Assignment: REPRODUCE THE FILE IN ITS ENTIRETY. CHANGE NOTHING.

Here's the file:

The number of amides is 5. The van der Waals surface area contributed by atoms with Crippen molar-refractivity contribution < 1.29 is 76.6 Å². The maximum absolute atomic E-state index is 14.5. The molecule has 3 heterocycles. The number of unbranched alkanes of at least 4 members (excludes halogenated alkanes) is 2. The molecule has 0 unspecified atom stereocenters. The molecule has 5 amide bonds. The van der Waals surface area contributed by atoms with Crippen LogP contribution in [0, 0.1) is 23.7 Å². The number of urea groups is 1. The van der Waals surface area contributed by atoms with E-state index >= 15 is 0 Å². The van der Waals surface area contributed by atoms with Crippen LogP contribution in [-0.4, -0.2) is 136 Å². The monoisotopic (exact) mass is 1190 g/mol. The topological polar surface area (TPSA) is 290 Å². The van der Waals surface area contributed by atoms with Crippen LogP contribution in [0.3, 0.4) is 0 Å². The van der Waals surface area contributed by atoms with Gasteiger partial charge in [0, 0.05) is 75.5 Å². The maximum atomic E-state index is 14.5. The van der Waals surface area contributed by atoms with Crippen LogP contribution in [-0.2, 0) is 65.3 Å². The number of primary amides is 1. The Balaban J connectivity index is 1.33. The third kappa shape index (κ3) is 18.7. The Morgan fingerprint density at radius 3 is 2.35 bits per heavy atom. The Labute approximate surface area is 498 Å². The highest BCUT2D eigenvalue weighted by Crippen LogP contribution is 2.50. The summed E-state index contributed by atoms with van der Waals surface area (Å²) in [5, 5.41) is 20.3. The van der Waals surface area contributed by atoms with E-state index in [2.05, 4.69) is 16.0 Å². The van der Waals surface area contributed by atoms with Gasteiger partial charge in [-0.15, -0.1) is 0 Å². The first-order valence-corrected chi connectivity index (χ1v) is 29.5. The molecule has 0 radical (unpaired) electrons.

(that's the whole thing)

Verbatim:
The number of amides is 5. The van der Waals surface area contributed by atoms with Crippen molar-refractivity contribution < 1.29 is 76.6 Å². The maximum absolute atomic E-state index is 14.5. The molecule has 3 heterocycles. The number of unbranched alkanes of at least 4 members (excludes halogenated alkanes) is 2. The molecule has 0 unspecified atom stereocenters. The molecule has 5 amide bonds. The van der Waals surface area contributed by atoms with Crippen LogP contribution in [0, 0.1) is 23.7 Å². The number of urea groups is 1. The van der Waals surface area contributed by atoms with E-state index >= 15 is 0 Å². The van der Waals surface area contributed by atoms with Crippen LogP contribution in [-0.4, -0.2) is 136 Å². The monoisotopic (exact) mass is 1190 g/mol. The topological polar surface area (TPSA) is 290 Å². The van der Waals surface area contributed by atoms with Crippen LogP contribution in [0.3, 0.4) is 0 Å². The van der Waals surface area contributed by atoms with Gasteiger partial charge in [0, 0.05) is 75.5 Å². The maximum atomic E-state index is 14.5. The van der Waals surface area contributed by atoms with Crippen LogP contribution in [-0.2, 0) is 65.3 Å². The number of primary amides is 1. The Balaban J connectivity index is 1.33. The third kappa shape index (κ3) is 18.7. The Morgan fingerprint density at radius 3 is 2.35 bits per heavy atom. The Labute approximate surface area is 498 Å². The highest BCUT2D eigenvalue weighted by Crippen LogP contribution is 2.50. The summed E-state index contributed by atoms with van der Waals surface area (Å²) in [5, 5.41) is 20.3. The van der Waals surface area contributed by atoms with E-state index in [2.05, 4.69) is 16.0 Å². The van der Waals surface area contributed by atoms with Gasteiger partial charge in [-0.15, -0.1) is 0 Å². The first-order valence-corrected chi connectivity index (χ1v) is 29.5. The molecule has 0 radical (unpaired) electrons.